In this paper, we present a design tool, the positioning cards that we have developed, validated, and used in different projects. These cards are built to allow CI4CG and Participatory Design researchers to discuss the political alignment of design projects, in iterative processes of design involving people in the definition of the technological features to be implemented. The background of the cards is the conceptualization of contemporary participatory design as public design, engaging with societally relevant phenomena outside the traditional environment of the workplace. To engage with such an extended dimension of participatory design, we frame our contribution in the contemporary form of capitalism, stressing how contemporary capitalism dispossess the wealth created by social production. In this context, we argue, CI4CG designers need to engage deeply with the theoretical implications of their work. To support this effort, we built the cards combining a political perspective oriented toward nourishing the common—the ensemble of the material and symbolic elements tieing together human beings—with the “affect turn” in the social sciences—therefore including affective dimensions like joy, sadness, and desire in the design of CI4CG technologies. In the final part of the article we discuss how we have used the cards in four different projects.
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Autonomous Marxism, or post-workerism, is a stream of Marxism that developed after the ‘70s social movement’. It distinguishes itself through the stress on Marx’s Fragment on the machines (1857–1861, trans. 1973), that constitute the way through which the autonomists have rethought Marx theory in the light of the transformation of contemporary capitalism, stressing the importance of cognitive work (Vercellone 2007).
The common distinguished itself from the commons, a well known concept brought to the attention of contemporary by the work of Elinor Ostrom (1990). Indeed, the commons are (mainly localistic) forms of institutional arrangements, including social norms and values, while the common is the ensemble of diverse resources looked at as an entirety. Specific commons can indeed be part of a common perspective (e.g., Hakken et al. 2015; Teli et al. 2015).
3 Autonomous Marxism, or post-workerism, is a stream of Marxism that developed after the ‘70s social movement’. It distinguishes itself through the stress on Marx’s Fragment on the machines (1857–1861, trans. 1973), that constitute the way through which the autonomists have rethought Marx theory in the light of the transformation of contemporary capitalism, stressing the importance of cognitive work (Vercellone 2007).
In fact, Massumi in his book reports studies in neurosciences in which scientist point to half a second of difference between a bodily stimulous and a cognitive reaction. It is this “half a second” that, according to him, shows the temporal priority of affect over cognition, as philosophically theorized by Spinoza centuries before the emergence of neurosciences. Equally, affective neurosciences emerged that agree on the bodily priority of affect in relation to cognition (e.g., Berridge and Kringelbach 2013; Posner et al. 2005). From this point of view, when looking at the interaction with technologies, affect refers to the first immediate reaction to the technology, for example what people verbalize as a “beautiful app” or a “terrible site”.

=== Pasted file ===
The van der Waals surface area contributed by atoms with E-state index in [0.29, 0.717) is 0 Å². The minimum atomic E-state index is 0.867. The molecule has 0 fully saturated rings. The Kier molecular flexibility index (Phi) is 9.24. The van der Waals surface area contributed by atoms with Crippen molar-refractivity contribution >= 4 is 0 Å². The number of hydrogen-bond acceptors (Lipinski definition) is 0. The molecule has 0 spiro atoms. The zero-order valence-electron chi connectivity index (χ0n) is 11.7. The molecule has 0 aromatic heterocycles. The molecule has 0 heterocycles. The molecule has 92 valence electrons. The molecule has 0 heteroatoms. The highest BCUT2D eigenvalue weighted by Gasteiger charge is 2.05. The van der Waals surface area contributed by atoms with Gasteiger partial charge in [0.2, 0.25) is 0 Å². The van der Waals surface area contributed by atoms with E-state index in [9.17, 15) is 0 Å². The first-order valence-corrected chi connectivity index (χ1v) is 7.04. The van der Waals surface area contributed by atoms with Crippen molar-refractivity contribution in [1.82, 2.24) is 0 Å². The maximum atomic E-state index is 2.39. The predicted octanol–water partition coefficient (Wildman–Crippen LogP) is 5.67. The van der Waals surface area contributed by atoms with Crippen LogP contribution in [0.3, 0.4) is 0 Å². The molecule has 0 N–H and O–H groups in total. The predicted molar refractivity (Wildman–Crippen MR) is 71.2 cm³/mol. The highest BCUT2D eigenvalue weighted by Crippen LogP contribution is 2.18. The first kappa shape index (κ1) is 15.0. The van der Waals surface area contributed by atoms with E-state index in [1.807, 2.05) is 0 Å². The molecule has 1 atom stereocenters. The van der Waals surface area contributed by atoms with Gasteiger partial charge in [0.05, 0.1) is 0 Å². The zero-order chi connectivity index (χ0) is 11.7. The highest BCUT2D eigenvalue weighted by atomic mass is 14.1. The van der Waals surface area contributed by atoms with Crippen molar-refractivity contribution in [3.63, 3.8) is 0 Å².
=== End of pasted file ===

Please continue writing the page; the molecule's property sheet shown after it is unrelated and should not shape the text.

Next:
In this paper, we base a progressive political perspective on affect, in line with other scholars, like Deleuze, Hardt and Negri, and the same Massumi. Nevertheless, we are aware that even conservative and regressive political perspective can grow out of an affect perspective, especially if based on negative affect as described by Spinoza, as sadness, anger, fear, etc… The actual knowledge on affect makes it a dimension to be considered as part of being human and our proposal is a progressive one based on such premise.
It should be clarified that desires here are taken as characterizing human life and not a necessarily positive or progressive characteristics. The reference is to recognize the centrality of desires, as done by Deleuze and Guattari when considering contemporary humans and social fabric as full of “desire-machine”, social mechanisms and practices that perpetuate their desiring status (Deleuze and Guattari 1972, trans. 1977).
We are aware that this list is not exhaustive of the full spectrum of positions on the considered relations. For example, Bob Dick “Dialectic approach” (2002) is excluded. Nevertheless, we relied on Dahlberg extensive literature review and his understanding of the four listed positions as the most widely adopted among social scientists focusing on digital democracy. Moreover, three of these political positions can be considered progressive in their intents, the deliberative one based on Habermas philosophy, the counter-public in Chantal Mouffe philosophy, and the autonomist in the Italian political thinking of the ‘70s. Nevertheless, they differ on what they consider the means and goals of political conflicts (rational debate, emergence of marginalized identities, and autonomy from capital accumulation).
More information on the project are available at http://garciaproject.eu/.
More information on the project are available at http://pienews.eu/.
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Teli, M., De Angeli, A. & Menéndez-Blanco, M. The positioning cards: on affect, public design, and the common. AI & Soc 33, 125–132 (2018). https://doi.org/10.1007/s00146-017-0779-3
- Participatory design
- Public design
- Collective intelligence